St Anne’s College has joined the Responsible Investment Network (Universities), alongside the Universities of Cambridge and Edinburgh. The purpose of the Network is to assist educational institutions in investing its endowments responsibly. The current three members of the network have a combined endowment of approximately £5.4 billion.
The College commented on its website that the three educational institutions comprising the RINU are “united in their ambitions to create positive change through their investment practices. They will share ideas on topics such as stewardship of their investments, engaging with their asset managers, educating students and staff, and social impact investment.”
“The founding members of the network have seized an opportunity to use their endowments to further their missions and take action on global threats such as climate change and ecosystem breakdown as well as local issues including inequality and homelessness.”
The Network is run by the charity ShareAction, with support from Big Society Capital, the UK’s largest social impact investor, and the National Union of Students’ sustainability charity, SOS-UK. The Network’s role in the investment of these institutions is an advisory one, providing various opportunities for each establishment, depending on its specific interests. It exists to provide a forum for discussion between different institutions, and to incentive them to invest responsibly, though it cannot force them to do so. Each institution has the option to leave the Network, or renew its membership, on an annual basis.
John Ford, the Treasurer of St Anne’s, said the RINU “is a means of sharing ideas and best practice with like-minded organisations on responsible investment, as well providing some structure as to how fund managers, employed by the college, engage with the companies that they invest in”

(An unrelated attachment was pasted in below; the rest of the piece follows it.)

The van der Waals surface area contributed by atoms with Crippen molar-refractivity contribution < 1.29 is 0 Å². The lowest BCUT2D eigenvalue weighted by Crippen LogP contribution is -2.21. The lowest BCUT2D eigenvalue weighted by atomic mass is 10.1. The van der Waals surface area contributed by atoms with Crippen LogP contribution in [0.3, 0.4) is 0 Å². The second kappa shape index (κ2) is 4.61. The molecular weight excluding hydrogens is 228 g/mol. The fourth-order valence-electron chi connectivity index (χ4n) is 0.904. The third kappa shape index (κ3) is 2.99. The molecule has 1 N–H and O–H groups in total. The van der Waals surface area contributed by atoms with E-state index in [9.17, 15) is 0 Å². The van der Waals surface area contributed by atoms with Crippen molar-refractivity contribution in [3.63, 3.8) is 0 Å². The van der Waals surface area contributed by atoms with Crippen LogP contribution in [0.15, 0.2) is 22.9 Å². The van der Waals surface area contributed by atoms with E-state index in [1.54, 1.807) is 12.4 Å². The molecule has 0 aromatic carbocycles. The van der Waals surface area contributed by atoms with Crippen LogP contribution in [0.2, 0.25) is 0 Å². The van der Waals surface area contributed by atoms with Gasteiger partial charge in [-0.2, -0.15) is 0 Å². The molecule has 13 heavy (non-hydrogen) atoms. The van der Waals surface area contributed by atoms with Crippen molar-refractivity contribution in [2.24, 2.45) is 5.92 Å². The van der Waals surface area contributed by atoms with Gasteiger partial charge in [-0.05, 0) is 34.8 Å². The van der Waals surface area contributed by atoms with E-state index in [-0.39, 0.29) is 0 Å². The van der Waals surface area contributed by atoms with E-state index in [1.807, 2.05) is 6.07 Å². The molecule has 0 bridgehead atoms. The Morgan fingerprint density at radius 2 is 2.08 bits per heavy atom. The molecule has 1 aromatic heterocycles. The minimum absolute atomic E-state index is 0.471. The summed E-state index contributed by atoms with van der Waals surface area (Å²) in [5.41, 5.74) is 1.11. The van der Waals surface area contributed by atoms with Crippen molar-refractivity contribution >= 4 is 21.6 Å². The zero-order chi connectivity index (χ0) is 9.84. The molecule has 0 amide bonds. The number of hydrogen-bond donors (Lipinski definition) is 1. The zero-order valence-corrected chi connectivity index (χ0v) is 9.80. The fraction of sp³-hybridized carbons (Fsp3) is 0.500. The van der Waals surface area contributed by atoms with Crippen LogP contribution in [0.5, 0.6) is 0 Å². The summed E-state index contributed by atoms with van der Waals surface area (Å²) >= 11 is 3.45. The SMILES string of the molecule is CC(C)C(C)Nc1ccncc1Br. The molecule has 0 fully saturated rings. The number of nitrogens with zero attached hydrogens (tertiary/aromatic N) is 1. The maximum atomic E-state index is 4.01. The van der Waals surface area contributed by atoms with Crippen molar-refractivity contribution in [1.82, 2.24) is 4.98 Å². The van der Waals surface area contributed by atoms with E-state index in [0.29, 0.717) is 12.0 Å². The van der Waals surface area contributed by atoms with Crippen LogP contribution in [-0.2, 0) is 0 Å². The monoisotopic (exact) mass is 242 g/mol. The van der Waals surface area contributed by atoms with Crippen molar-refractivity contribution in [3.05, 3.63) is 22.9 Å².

While many educational institutions invest through passive investment managers, with the goal of simply maximising returns, the Network looks to foster engagement between the two parties in order to incentivise ethical investment.
St Anne’s move to ethical investment comes after Cherwell revealed, in November 2018, that the College had invested in corporations that had been accused of causing significant environmental damage, committing human rights abuses, selling arms to Saudi Arabia and producing nuclear weapons. Corporations that received investments from St Anne’s included BAE Systems, Rio Tinto Group, and Barrick Gold Corporation.
Through the Network, the College also hopes to invest in companies that pay their staff a living wage and support local communities. This investment strategy comes amid recent condemnation by the College’s own JCR for a failure to pay Anne’s staff the Oxford Living Wage. St Anne’s pays its staff the National Living Wage via a termly levy from students.
After joining the RINU, St Anne’s will conduct a consultation with both students and staff as part of its current investment review in Hilary Term. Ford commented, “the college is currently undertaking a review of its entire investment strategy not only in terms of what it invests in, but also how it generates income to support its students. Part of the review will involve a college wide consultation to take place next term.”
“The college is keen to be as transparent as possible with its students and staff on its future investment strategy, which is why we are undertaking the consultation.”
The impact of the Network, and responsible investment, will be assessed as part of the review.